The 1960 movie Spartacus (imdb | wikipedia) (dir: Stanley Kubrick; screenplay: Dalton Trumbo) tells the story of a slave rebellion against ancient Rome led by the title character, a Thracian gladiator, played by Kirk Douglas. When the rebellion is eventually crushed by an army led by the Roman general and politician Marcus Licinius Crassus, played by Laurence Olivier, the recaptured slaves are told that they will be spared crucifixion if they identify Spartacus. Instead, one after another, they each proclaim “I am Spartacus“. It is a famous scene of solidarity – all the more so since screenwriter Dalton Trumbo was one of the blacklisted Hollywood 10, and he was the first blacklisted writer to write a screenplay his own name again when he wrote the screenplay for Spartacus, based on the novel by another blacklisted writer, Howard Fast. Wikipedia reports that the “documentary Trumbo suggests that this scene was meant to dramatize the solidarity of those accused of being Communist sympathizers during the McCarthy Era who refused to implicate others, and thus were blacklisted”.
The phrase has been in the news recently because it has been taken up on twitter #IamSpartacus in solidarity with Paul Chambers (Guardian | Telegraph). He was concerned that he would miss a flight last January from Robin Hood Airport in Nottingham to Belfast due to bad weather, and tweeted
Crap! Robin Hood airport is closed. You’ve got a week and a bit to get your shit together otherwise I’m blowing the airport sky high!!
He was fined £1,000 of sending a message of menacing character by means of a public electronic communications network contrary to section 127 of the Communications Act 2003; and his appeal was dismissed. The tweet was plainly a joke; the prosecution should never have been taken; it should have failed; and the appeal should have succeeded. It has become a cause célèbre on twitter #TwitterJokeTrial. And there is an excellent analysis of the legal issues by Matthew Flinn on the UK Human Rights Blog (reposted on Inforrm’s Blog):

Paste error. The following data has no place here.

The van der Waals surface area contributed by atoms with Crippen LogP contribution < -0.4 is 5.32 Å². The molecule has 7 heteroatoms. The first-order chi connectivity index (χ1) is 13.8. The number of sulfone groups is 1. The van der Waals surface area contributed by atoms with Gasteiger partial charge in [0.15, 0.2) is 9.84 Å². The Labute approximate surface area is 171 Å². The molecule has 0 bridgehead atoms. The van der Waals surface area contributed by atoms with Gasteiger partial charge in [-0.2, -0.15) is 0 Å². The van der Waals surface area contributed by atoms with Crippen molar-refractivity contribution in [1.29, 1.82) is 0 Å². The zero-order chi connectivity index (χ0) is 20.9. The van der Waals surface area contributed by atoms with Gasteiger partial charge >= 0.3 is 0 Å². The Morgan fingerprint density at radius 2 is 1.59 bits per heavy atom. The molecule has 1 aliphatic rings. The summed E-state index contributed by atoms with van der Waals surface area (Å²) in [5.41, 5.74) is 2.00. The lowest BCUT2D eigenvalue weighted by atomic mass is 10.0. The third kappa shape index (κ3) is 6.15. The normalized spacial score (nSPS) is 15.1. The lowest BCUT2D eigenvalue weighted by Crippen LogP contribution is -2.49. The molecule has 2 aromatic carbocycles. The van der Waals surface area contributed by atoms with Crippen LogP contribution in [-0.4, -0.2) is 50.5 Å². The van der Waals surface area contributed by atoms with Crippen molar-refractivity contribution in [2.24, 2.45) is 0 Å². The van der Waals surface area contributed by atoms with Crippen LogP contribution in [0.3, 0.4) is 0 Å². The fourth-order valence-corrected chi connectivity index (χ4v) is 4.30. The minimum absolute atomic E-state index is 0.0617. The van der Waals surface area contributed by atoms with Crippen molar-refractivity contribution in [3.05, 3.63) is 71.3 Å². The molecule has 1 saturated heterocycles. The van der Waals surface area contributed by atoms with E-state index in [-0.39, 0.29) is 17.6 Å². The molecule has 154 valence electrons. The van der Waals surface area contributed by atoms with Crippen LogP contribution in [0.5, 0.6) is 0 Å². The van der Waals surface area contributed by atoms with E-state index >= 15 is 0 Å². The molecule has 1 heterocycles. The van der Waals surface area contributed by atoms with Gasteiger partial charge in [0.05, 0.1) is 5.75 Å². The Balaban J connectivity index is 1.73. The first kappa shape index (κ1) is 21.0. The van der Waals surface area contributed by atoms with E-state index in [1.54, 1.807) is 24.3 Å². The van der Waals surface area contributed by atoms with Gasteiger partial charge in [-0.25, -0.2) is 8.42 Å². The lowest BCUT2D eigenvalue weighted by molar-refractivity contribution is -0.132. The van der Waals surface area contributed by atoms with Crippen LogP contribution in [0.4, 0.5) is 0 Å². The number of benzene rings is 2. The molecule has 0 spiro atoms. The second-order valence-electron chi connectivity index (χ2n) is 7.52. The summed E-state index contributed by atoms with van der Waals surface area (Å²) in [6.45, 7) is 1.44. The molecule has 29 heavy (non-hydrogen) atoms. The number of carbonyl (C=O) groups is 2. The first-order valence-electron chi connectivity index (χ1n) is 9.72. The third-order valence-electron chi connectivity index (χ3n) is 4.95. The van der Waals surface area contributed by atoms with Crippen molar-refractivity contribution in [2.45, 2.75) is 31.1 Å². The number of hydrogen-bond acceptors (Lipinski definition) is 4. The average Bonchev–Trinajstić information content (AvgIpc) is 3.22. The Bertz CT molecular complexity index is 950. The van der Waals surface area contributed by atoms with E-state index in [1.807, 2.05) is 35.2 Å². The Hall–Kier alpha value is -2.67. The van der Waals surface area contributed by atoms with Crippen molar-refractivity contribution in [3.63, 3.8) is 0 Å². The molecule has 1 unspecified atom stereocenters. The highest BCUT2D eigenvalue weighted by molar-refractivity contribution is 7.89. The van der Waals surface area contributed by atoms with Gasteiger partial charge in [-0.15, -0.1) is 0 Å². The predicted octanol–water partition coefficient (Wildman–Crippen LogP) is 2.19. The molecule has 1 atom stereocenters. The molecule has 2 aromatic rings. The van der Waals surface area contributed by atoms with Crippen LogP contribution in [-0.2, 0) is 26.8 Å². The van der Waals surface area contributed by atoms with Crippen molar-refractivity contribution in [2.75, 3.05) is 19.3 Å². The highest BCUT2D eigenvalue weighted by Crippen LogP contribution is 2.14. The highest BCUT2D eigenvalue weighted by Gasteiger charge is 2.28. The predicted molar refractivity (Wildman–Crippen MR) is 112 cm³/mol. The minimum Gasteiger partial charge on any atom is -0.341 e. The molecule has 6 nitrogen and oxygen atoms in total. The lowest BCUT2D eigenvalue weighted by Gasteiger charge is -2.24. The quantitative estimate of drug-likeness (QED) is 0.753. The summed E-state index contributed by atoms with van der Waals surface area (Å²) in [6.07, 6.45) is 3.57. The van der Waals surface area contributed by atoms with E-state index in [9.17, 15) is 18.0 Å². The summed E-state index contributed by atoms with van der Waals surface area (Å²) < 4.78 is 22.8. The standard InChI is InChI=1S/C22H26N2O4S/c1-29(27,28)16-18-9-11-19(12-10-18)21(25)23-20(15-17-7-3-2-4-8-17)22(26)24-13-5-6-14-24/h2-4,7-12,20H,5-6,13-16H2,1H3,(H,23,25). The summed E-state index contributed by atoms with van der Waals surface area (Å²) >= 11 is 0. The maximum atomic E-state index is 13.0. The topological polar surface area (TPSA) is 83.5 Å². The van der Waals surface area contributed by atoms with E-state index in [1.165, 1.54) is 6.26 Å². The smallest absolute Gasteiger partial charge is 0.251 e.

… Mr. Chambers is now taking his case on appeal to the High Court, and it will be interesting to see the extent of any discussion of his right to freedom of expression under Article 10 of the European Convention on Human Rights (ECHR), and whether or not the application of section 127 to Mr. Chambers’ case is compatible with that right. In DPP v Collins  1 WLR 2223 Lord Bingham said:
Section 127(1)(a) does of course interfere with a person’s right to freedom of expression. But it is a restriction clearly prescribed by statute. It is directed to a legitimate objective, preventing the use of a public electronic communications network for attacking the reputations and rights of others. It goes no further than is necessary in a democratic society to achieve that end.
He therefore concluded that section 127(1), in itself, did not infringe Article 10.
It is possible that the High Court might view Lord Bingham’s conclusion as effectively shutting the door on most of the Article 10 objections that might be made to Mr. Chamber’s conviction. Nevertheless, there may yet be room for arguing that the Magistrates and subsequently the Crown Court breached his Article 10 rights because they should have interpreted the word “menacing”, or perhaps the mens rea requirement, in a more restrictive manner (such an interpretative approach, based on section 3 of the HRA 1998, was used in Connolly v DPP  1 WLR 276 by Dyson LJ (as he then was) in respect of section 1 of the Malicious Communications Act 1988). Yet it is also possible that the court would prefer to approach this issue simply as a challenge to the finding of fact that, in all the circumstances, Mr. Chambers’ Tweet was menacing. …
It is to be hoped that all of these issues will be given due consideration in the High Court. Irrespective of the merits (or lack thereof) of Mr. Chambers’ ill-fated tweet, the attention this case has received is amply justified. After all, as he House of Lords observed in R v Secretary of State for the Home Department, ex parte Simms  2 AC 115, freedom of expression is a right without “an effective rule of law is not possible”.
Update: David Allen Green (@davidallengreen), Chambers’ solicitor, blogging as Jack of Kent (@jackofkent), writes that the journey to the High Court has begun. He also points to a counterview to his by Jonathan Westwood (@cjwestwood) here (in The Lawyer) and here (a longer version on his own blog, from which this extract is taken):
A number of Twitter users seem to have forgotten that our actions carry consequences. The digital way of life many Twitterers have adopted is still not the norm for large swathes of society; even if it were, those digital lives are still governed by the same laws and standards as those that apply to more traditional, analogue existences. Statute is notoriously slow to change and our statute books are littered with Acts long past their sell-by date – but we still have to abide by those laws.
The law is regularly an ass, but while you may not like the law you have to live within its auspices unless and until you succeed in changing it. While there are troubling aspects to this affair, I am neither surprised nor particularly outraged about the facts at its root – namely, that someone who sent a tweet joking about blowing up an airport has been convicted of a public nuisance offence.
The law is the law. Campaign to change the law, by all means. But don’t try to appeal it on the grounds of “common sense” because, frankly (and as David Allen Green will surely confirm), the law is just about the last place you should look if you are seeking that particular commodity.